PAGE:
One of the biggest roadblocks to accepting the Bible as the Word of God is putting biblical theology in terms of philosophy (and by this I mean modern philosophy, or the formulation of thought in the tradition of the popular philosophers), rather than putting philosophy in terms of biblical theology. The philosophical categories, which have largely been fabricated in ignorance of the Bible, are often insufficient to expound the doctrines of the Bible. At the same time, many of the modern philosophical categories are created with intent to circumvent the implications of biblical theology. This same deference to man’s philosophy …
To the extent that attempts are made in order to distinguish between the “evidentialist” and “classical” schools of apologetics, in an effort to salvage the “classical” method, these distinctions nevertheless fail to dodge the criticisms leveled at evidentialism by Van Tilian presuppositionalists. It shouldn’t strike us as very coincidental that the problem presuppositionalists have with the classical/evidentialist methods primarily concerns the presuppositions of these methods. Furthermore, that practitioners of either the classical or evidentialist methods borrow aspects from presuppositionalism (which I would argue is inevitable as long as the practitioner is at least to some extent devoted to sola scriptura…
One of the many problems atheists have with Christianity involves the issue of Verificationism. They may say, “I can’t believe Christianity because it can’t be verified,” and some might include, “…scientifically.” Some may even say, “It’s not true unless it can be verified.” Greg Bahnsen has a chapter in Always Ready entitled, “The Problem of Religious Language,” wherein he deals with both Verificationism and Falsificationism. The summary of the problem is that any religious utterance cannot be considered “meaningful” unless it can be checked against real-world data. Any talk of God, for instance, must correspond to something observable in the …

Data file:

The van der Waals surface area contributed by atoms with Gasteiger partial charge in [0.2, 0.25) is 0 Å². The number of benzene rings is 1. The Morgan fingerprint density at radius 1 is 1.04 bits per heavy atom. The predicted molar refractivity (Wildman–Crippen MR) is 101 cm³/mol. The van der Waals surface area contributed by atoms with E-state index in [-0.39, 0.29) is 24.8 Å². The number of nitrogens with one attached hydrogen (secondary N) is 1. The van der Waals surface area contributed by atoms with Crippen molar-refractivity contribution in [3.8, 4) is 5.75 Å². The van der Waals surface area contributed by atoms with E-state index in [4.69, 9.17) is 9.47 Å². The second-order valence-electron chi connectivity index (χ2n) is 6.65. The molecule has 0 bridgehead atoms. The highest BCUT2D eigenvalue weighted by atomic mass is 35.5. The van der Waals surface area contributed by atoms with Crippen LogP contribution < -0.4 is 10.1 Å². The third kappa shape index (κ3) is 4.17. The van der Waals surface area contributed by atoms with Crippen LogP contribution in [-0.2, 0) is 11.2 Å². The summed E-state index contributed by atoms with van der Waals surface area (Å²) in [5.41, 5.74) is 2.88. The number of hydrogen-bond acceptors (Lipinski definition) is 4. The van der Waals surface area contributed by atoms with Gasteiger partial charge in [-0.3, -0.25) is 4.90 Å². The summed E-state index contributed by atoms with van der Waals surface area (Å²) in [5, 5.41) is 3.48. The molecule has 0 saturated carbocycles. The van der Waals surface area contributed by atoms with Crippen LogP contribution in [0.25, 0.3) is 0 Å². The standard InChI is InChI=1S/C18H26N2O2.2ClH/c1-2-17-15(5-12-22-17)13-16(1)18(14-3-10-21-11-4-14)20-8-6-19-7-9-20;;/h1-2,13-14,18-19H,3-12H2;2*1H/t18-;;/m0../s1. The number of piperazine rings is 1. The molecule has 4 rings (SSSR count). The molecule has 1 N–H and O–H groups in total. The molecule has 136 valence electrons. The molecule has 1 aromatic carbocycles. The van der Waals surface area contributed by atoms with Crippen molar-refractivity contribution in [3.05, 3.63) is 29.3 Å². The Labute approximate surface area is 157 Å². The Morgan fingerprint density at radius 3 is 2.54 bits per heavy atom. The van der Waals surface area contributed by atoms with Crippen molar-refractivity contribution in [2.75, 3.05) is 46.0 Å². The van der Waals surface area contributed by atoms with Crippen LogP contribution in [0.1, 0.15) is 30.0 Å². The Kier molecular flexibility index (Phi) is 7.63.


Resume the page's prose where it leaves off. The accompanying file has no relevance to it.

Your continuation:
My brother-in-law went to school with an atheist who excelled in virtually every subject he studied. This particular atheist was a sharp thinker. He was also firm in his atheistic convictions. But he liked to drink. A lot. One night he had a bit too much. By the end of the night he was weeping and crying out about how there has to be a God. Plenty of his friends witnessed the event. They brought it up later. His response was to grumpily tell them not to talk about it.
My old Sunday School teacher had a friend who came …
Why do we expect the future to be like the past?
“Because in the past, the future has always been like the past.”
This response begs the question. It assumes the very point to be proven. In the past the future has always been like the past, yes, but why do we expect that in the future the future will be like the past?
“We don’t know for certain that the future will be like the past.”
This response misrepresents the question. It assumes the question is asking about certainty with respect to the future. But the question …
Matt Oxley describes himself as a “former Christian helping others work through the battle of a lost faith.” One aspect of his mission is “to promote intelligent discussion.” So he won’t mind my probing a bit concerning his claim, “I’m a former Christian.”
Recall Scripture states, “They went out from us, but they were not of us; for if they had been of us, they would have continued with us. But they went out, that it might become plain that they all are not of us.” (1 John 2.19) Recently a professing Christian cited this verse for Matt. The implication …